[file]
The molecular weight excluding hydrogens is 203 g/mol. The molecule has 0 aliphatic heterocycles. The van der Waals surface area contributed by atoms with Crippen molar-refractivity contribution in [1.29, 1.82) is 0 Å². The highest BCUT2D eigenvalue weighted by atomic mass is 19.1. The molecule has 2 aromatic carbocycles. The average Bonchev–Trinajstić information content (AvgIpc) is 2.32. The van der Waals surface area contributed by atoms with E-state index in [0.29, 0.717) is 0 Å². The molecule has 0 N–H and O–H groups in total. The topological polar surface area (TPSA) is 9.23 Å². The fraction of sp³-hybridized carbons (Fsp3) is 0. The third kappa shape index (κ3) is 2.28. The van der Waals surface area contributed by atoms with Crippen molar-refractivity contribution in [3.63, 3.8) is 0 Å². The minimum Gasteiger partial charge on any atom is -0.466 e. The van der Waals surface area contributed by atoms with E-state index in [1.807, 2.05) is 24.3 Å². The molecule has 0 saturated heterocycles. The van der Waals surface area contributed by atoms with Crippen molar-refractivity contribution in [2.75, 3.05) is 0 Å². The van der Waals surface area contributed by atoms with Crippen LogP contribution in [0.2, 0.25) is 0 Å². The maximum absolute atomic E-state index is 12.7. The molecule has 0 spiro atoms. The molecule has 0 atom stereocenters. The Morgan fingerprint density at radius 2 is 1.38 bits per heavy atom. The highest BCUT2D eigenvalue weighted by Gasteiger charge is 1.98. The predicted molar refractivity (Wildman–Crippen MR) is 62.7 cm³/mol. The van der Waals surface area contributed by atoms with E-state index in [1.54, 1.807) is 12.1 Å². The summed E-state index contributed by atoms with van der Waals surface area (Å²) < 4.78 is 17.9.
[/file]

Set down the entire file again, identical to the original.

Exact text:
The molecular weight excluding hydrogens is 203 g/mol. The molecule has 0 aliphatic heterocycles. The van der Waals surface area contributed by atoms with Crippen molar-refractivity contribution in [1.29, 1.82) is 0 Å². The highest BCUT2D eigenvalue weighted by atomic mass is 19.1. The molecule has 2 aromatic carbocycles. The average Bonchev–Trinajstić information content (AvgIpc) is 2.32. The van der Waals surface area contributed by atoms with E-state index in [0.29, 0.717) is 0 Å². The molecule has 0 N–H and O–H groups in total. The topological polar surface area (TPSA) is 9.23 Å². The fraction of sp³-hybridized carbons (Fsp3) is 0. The third kappa shape index (κ3) is 2.28. The van der Waals surface area contributed by atoms with Crippen molar-refractivity contribution in [3.63, 3.8) is 0 Å². The minimum Gasteiger partial charge on any atom is -0.466 e. The van der Waals surface area contributed by atoms with E-state index in [1.807, 2.05) is 24.3 Å². The molecule has 0 saturated heterocycles. The van der Waals surface area contributed by atoms with Crippen molar-refractivity contribution in [2.75, 3.05) is 0 Å². The van der Waals surface area contributed by atoms with Crippen LogP contribution in [0.2, 0.25) is 0 Å². The maximum absolute atomic E-state index is 12.7. The molecule has 0 spiro atoms. The molecule has 0 atom stereocenters. The Morgan fingerprint density at radius 2 is 1.38 bits per heavy atom. The highest BCUT2D eigenvalue weighted by Gasteiger charge is 1.98. The predicted molar refractivity (Wildman–Crippen MR) is 62.7 cm³/mol. The van der Waals surface area contributed by atoms with E-state index in [1.54, 1.807) is 12.1 Å². The summed E-state index contributed by atoms with van der Waals surface area (Å²) < 4.78 is 17.9.